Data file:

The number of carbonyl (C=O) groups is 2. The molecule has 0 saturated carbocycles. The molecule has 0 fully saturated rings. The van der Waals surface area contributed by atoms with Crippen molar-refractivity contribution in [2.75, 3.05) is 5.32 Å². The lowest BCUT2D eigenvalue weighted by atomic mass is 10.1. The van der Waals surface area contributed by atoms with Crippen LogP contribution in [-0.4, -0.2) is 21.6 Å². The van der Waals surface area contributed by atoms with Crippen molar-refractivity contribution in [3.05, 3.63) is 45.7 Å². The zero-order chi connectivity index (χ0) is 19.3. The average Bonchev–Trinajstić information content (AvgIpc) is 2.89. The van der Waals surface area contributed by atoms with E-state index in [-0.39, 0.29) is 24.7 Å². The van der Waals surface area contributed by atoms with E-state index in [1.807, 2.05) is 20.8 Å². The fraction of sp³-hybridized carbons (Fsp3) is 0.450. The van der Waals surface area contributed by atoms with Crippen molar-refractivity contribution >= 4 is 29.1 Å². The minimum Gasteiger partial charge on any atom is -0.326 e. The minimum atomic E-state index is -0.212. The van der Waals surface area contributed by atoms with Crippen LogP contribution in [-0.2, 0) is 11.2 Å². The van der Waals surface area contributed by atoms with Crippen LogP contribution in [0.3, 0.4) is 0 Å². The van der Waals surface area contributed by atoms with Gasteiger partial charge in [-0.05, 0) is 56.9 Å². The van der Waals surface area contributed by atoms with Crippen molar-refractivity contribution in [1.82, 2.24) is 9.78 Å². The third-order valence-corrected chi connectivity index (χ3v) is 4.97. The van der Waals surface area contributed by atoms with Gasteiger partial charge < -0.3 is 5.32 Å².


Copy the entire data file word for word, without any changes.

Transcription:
The number of carbonyl (C=O) groups is 2. The molecule has 0 saturated carbocycles. The molecule has 0 fully saturated rings. The van der Waals surface area contributed by atoms with Crippen molar-refractivity contribution in [2.75, 3.05) is 5.32 Å². The lowest BCUT2D eigenvalue weighted by atomic mass is 10.1. The van der Waals surface area contributed by atoms with Crippen LogP contribution in [-0.4, -0.2) is 21.6 Å². The van der Waals surface area contributed by atoms with Crippen molar-refractivity contribution in [3.05, 3.63) is 45.7 Å². The zero-order chi connectivity index (χ0) is 19.3. The average Bonchev–Trinajstić information content (AvgIpc) is 2.89. The van der Waals surface area contributed by atoms with E-state index in [-0.39, 0.29) is 24.7 Å². The van der Waals surface area contributed by atoms with E-state index in [1.807, 2.05) is 20.8 Å². The fraction of sp³-hybridized carbons (Fsp3) is 0.450. The van der Waals surface area contributed by atoms with Crippen molar-refractivity contribution >= 4 is 29.1 Å². The minimum Gasteiger partial charge on any atom is -0.326 e. The minimum atomic E-state index is -0.212. The van der Waals surface area contributed by atoms with Crippen LogP contribution in [-0.2, 0) is 11.2 Å². The van der Waals surface area contributed by atoms with Crippen LogP contribution in [0.3, 0.4) is 0 Å². The van der Waals surface area contributed by atoms with Gasteiger partial charge in [-0.05, 0) is 56.9 Å². The van der Waals surface area contributed by atoms with Crippen molar-refractivity contribution in [1.82, 2.24) is 9.78 Å². The third-order valence-corrected chi connectivity index (χ3v) is 4.97. The van der Waals surface area contributed by atoms with Gasteiger partial charge < -0.3 is 5.32 Å².